Overrated Player: B.J. Daniels (quarterback, South Florida)
Coming off of a huge redshirt freshman season, much was expected of Daniels in 2010, but he couldn’t live up to those expectations. Other than his completion average, all of his stats dropped and that is what could have led to the disappointing season the Bulls encountered in 2010. The biggest drop was in his rushing stats, as he went from 772 yards and nine touchdowns in 2009 to 259 and five in 2010. He will have to improve on his TD:INT ratio if the team is looking to succeed. Last year, he threw more picks (13) than touchdowns (11) and that can’t happen again. I hope he proves me wrong, but we’ll see.
Underrated Player: Ray Graham (running back, Pittsburgh)
Although Dion Lewis got all of the publicity, Graham had nearly just as impressive of a season as his former teammate, who is now a member of the NFL’s Philadelphia Eagles. Graham rushed for 922 yards in 2010 and added eight scores. All of that in 148 attempts. With Lewis gone, he will look to lead the team in all those categories this year. He also lead the team in kickoff yards with 501 yards and nearly 22 yards/return. Graham rushed for a team-high 277 yards against Florida International and had one other game (Miami (Fla.) with over 100 yards rushing and numerous others with nearly 100 yards.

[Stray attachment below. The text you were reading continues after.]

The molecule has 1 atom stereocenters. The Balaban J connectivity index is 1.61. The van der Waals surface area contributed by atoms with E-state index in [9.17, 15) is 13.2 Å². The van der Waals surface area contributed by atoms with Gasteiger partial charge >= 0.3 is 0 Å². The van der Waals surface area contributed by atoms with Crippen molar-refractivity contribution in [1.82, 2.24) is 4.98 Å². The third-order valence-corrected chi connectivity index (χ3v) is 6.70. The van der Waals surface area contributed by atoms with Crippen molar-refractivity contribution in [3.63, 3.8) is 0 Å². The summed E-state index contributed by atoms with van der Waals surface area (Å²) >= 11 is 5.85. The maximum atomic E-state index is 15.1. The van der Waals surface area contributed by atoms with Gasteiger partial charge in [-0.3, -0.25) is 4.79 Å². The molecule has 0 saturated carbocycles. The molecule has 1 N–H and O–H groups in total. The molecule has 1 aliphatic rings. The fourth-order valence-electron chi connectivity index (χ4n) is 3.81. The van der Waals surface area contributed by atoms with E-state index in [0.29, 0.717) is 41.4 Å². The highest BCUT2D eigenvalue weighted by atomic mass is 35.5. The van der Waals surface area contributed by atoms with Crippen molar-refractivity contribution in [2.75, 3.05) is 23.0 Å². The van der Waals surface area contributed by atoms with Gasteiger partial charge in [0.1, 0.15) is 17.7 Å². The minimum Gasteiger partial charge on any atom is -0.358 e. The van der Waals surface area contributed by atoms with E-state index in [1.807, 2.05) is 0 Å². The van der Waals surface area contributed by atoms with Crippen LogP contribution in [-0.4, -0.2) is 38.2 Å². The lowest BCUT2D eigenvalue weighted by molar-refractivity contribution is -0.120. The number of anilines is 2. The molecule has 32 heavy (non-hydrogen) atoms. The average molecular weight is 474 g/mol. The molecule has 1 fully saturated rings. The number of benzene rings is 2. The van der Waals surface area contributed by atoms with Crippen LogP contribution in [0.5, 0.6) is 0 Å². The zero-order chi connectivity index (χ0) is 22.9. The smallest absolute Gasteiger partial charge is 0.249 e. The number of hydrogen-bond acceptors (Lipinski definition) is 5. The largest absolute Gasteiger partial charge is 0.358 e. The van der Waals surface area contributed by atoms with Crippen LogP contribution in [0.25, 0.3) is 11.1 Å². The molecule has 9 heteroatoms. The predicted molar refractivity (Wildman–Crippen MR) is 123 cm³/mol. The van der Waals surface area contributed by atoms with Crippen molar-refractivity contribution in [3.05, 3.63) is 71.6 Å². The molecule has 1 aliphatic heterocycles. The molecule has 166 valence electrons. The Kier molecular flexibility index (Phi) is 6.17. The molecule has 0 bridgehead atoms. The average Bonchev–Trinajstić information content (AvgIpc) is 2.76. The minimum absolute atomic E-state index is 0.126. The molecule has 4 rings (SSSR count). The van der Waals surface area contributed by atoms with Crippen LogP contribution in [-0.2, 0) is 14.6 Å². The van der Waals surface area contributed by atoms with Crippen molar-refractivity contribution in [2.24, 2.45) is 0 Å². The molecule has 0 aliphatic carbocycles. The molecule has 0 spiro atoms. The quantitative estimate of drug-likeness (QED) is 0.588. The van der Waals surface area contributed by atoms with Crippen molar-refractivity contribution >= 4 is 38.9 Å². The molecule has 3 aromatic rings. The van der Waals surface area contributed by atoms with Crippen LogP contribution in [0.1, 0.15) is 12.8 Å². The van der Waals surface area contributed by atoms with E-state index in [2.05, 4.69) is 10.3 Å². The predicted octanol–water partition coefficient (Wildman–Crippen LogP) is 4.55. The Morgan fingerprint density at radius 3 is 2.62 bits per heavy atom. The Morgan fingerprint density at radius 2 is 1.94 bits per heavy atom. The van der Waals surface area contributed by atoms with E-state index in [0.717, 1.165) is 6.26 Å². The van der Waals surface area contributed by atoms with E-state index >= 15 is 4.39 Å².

Freshman of the Year: Andrew Buie (running back, West Virginia)
With the graduation of starting running back Noel Devine, Buie might be looked upon to come in and contribute right away. This is even more true, since the team’s next leading rusher is their fullback and he only rushed for 291 yards. Rivals.com ranked Buie as it’s sixth-best all-purpose running back and 129th best player in the 2011 class overall. Buie rushed for 1,782 yards and 26 touchdowns as a senior and 1,901 yards and 22 scores as a junior. As a senior, he also threw for 772 yards and 11 touchdowns in 94 attempts. His 5’9 size continues the Mountaineer trend of small backs, but his 4.45 speed, similar to those before him, sets him apart from others and makes him ready to step right in and contribute.
Coach of the Year: Butch Jones (Cincinnati)
Jones enters year two of his time as the Bearcats’ coach. Despite the struggles he and Cincinnati encountered in his first season, the team is bound to rebound in 2011. With all 11 starters returning, their defense will be stout and take pressure off of the offense. Luckily for Jones and the Bearcats though, the team brings back important offensive leaders at the QB, RB and WR positions.
Game of the Year: West Virginia at Syracuse
The game marks both teams’ second game in conference play. The Orange returns seven starters on offense and five on defense. Both teams will have been tested early in the season, as West Virginia plays LSU early and Syracuse travels to USC. The key for Syracuse will be stopping the potentially lethal Mountaineer offense.